Top tenants for housing disputes
21 July 1998
5 December 2013
10 March 2014
24 July 2013
19 February 2014
13 January 2014
Matheu Swallow identifies which barristers client solicitors selected as the top five of the landlord and tenant Bar. Matheu Swallow is a freelance journalist.
Since there seems to be no doubting which are the top three sets in the field of landlord and tenant work, it will come as no surprise that three of the top five barristers - consisting of three leaders and two juniors - come from Falcon Chambers, with one each selected from from 9 Old Square and 4 Breams Buildings.
Three leaders have been chosen because, out of the solicitors The Lawyer surveyed, the majority are doing an increasing amount of work in-house and require counsel only in more rarefied circumstances where the practitioner is not able to "crack the nut" or be spared for court time.
At the top of the list is Paul Morgan QC of Falcon Chambers, the undisputed top dog in the landlord and tenant field. His fan club stretches far and wide and his attributes include academic ability, a good attitude to client care, solid technical awareness and brilliant advocacy skills.
In court he has a "restrained delivery, and a quiet authority that the judges respect". Fellow counsel have said that if there ever exists a flaw in Morgan's arguments, they can never find it! Other commentators praise him for being "intricate in cross-examination", with a "very good reputation for taking people to pieces in an understated way" but equally "prepared to roll up his sleeves" when necessary and enter the ring as a "total street fighter".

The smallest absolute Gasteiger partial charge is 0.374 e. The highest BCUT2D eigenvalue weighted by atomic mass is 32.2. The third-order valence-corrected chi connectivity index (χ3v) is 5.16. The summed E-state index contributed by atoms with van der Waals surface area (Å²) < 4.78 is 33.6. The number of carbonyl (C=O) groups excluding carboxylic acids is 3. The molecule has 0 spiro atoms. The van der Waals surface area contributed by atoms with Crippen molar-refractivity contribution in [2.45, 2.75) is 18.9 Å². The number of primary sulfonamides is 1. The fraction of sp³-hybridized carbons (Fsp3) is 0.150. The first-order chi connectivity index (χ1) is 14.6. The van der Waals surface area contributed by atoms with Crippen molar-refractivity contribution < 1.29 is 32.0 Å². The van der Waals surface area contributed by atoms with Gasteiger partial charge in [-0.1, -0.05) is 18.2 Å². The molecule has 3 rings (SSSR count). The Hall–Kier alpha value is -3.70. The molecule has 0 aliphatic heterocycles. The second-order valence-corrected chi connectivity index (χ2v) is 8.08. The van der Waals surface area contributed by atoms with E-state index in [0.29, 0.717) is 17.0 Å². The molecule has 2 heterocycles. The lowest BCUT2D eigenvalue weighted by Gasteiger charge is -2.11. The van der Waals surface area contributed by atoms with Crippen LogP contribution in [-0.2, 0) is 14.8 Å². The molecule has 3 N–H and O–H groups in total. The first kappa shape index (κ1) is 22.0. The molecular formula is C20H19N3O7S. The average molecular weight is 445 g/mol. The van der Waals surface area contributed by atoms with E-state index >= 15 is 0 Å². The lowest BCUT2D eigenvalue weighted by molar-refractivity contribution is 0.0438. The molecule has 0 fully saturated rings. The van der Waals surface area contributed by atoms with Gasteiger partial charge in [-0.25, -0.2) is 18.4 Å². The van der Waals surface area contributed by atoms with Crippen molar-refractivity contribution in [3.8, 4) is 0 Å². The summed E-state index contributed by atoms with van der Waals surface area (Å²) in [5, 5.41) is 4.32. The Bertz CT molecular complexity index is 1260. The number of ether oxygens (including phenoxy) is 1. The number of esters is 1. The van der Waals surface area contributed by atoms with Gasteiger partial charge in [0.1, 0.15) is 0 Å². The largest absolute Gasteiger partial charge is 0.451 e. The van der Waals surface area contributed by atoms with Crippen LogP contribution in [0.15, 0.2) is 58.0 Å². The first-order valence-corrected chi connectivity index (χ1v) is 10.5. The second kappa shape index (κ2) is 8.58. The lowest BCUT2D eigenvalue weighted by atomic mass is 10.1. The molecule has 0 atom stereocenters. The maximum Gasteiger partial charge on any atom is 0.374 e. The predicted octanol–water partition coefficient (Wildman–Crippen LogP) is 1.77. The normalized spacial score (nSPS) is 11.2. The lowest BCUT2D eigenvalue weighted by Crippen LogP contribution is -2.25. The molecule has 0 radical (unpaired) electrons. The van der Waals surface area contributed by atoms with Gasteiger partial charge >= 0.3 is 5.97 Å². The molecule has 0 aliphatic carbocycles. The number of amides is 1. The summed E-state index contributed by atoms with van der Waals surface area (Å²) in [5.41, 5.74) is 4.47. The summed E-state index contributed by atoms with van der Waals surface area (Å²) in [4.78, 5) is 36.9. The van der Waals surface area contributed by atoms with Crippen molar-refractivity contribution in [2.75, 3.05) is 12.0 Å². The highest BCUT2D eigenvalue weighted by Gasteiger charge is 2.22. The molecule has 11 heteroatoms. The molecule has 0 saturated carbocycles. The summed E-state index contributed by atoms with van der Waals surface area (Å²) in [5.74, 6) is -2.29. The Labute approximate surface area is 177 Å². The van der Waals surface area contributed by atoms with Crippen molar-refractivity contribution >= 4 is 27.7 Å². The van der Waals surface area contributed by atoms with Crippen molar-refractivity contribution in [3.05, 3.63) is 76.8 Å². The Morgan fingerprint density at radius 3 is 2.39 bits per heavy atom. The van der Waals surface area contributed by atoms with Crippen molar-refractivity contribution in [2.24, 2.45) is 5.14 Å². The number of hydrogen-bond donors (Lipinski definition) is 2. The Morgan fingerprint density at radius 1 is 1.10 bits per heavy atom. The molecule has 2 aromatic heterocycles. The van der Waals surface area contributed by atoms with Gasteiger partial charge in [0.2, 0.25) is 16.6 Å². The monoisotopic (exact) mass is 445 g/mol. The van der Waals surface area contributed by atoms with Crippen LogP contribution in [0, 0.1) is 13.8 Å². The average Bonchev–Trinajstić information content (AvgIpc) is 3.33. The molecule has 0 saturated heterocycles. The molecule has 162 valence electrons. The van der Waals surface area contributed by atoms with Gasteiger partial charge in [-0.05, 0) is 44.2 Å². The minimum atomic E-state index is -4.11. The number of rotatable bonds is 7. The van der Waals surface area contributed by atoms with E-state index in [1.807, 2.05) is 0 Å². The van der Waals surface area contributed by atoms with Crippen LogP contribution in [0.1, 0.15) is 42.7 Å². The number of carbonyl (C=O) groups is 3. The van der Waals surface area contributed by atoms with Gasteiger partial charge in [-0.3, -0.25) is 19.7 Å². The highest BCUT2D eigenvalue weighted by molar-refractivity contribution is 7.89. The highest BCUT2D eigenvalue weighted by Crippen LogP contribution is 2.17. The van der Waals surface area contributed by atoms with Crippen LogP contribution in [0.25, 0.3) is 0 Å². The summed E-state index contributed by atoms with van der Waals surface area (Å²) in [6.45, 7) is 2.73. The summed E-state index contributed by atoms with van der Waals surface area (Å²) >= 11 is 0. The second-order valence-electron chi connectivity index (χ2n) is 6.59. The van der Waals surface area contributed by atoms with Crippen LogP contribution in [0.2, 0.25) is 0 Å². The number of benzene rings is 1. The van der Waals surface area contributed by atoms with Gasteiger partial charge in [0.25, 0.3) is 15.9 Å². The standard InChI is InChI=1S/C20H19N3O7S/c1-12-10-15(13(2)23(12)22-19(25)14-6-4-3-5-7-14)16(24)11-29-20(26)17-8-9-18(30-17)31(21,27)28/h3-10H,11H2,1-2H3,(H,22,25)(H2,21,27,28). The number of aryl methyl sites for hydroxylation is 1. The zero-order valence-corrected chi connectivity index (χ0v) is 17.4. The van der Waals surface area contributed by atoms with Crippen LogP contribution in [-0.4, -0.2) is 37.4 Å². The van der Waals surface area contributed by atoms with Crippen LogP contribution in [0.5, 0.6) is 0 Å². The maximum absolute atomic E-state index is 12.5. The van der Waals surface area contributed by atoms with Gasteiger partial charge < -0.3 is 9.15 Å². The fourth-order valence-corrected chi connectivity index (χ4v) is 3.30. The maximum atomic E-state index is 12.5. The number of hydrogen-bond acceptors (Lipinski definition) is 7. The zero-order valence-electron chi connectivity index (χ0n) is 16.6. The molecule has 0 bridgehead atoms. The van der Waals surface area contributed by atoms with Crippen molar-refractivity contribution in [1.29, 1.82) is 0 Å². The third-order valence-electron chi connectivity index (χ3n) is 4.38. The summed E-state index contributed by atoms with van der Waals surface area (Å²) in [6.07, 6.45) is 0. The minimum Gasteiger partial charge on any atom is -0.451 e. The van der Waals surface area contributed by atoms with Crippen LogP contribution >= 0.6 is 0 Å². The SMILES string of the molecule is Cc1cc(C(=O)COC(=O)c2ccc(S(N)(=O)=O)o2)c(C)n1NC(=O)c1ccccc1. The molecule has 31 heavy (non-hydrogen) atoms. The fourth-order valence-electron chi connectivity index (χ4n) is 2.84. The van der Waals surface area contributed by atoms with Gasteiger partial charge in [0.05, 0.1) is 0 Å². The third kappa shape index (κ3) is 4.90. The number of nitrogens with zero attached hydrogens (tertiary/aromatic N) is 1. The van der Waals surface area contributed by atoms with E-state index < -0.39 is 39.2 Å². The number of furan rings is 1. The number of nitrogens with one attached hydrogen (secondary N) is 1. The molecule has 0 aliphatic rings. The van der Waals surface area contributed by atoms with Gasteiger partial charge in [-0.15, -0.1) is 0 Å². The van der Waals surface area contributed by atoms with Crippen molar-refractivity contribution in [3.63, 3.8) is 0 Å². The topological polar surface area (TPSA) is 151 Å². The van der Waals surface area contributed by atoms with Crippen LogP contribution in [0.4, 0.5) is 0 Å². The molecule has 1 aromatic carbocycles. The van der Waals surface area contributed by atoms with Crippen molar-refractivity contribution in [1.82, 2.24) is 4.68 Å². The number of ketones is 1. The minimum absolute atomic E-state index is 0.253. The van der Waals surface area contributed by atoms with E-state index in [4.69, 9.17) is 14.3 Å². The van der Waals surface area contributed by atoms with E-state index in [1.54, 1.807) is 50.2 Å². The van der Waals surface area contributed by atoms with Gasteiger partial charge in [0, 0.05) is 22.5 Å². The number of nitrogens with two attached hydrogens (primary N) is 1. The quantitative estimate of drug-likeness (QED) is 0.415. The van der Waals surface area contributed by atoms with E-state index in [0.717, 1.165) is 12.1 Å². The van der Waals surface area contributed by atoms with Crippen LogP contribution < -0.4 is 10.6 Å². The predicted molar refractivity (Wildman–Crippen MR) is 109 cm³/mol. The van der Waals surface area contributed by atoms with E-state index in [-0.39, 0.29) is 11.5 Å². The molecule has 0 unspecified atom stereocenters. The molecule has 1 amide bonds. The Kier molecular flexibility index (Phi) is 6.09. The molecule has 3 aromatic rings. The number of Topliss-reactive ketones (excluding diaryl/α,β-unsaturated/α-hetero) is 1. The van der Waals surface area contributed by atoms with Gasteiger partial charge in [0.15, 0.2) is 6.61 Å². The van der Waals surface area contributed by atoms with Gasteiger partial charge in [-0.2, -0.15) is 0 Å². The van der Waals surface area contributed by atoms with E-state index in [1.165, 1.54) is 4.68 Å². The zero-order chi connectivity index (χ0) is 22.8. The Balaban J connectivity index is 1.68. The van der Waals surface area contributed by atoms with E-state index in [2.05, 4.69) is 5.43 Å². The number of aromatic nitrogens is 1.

What sets Morgan apart from the rest is that he has "retained his thoroughness in mastering the details which set him out as a junior" - the only change being a slight mellowing in his adversarial style, although most practitioners still bracketed him at the tenacious end of the scale.
Second choice is Simon Berry QC of 9 Old Square, the man with a solicitor's background - which has made him very popular with many practitioners.
Commentators say that having practised on that side of the profession himself, he is fully aware of the wider issues contained in the masses of paperwork dumped on a solicitor's desk at the commencement of a case and that he is interested in those and not just the one aspect a barrister is commonly asked to comment upon. He is described as possessing a "good bedside manner" which would be suitable for a client who needed more than just "a simple advocate". His manner in court is persuasive, impressing the chancery judges with an intellect comparable to theirs, and he is interested primarily in selling a given point to the judge and not just the legal point itself.
The third leader is the second from Falcon Chambers - a man who only took silk in 1997. He gained a solid reputation as a senior junior and has carried that through after taking silk. Nicholas Dowding QC is very committed to any case he takes on and will put in a vast amount of effort.
He is, it has been said, liable to take on too much, but Morgan - his guiding light - might teach him to take a more dispassionate approach and not to overload himself. However, it does mean that Dowding is very much in demand.
Of the juniors, John Male is described as simply splendid, particularly on the planning side, for which his chambers, 4 Breams Buildings, is renowned.
Male is many people's favourite which means that he can be "terribly busy", but he can do the work of a leader and fills that gap in the market opened up by so many taking silk in the past few years.
Finally, from Falcon Chambers is Stephen Jourdan - a man who is especially "good on his feet", with a "brilliantly analytical mind". He, like Simon Berry QC, is an ex-solicitor and is described as a cross between the adversarial Morgan and the intellectual Jonathan Gaunt QC, who is also from Falcon Chambers.
Jourdan is particularly noted for his skill in cross-examination and for many, other barristers simply "pale into insignificance" by comparison.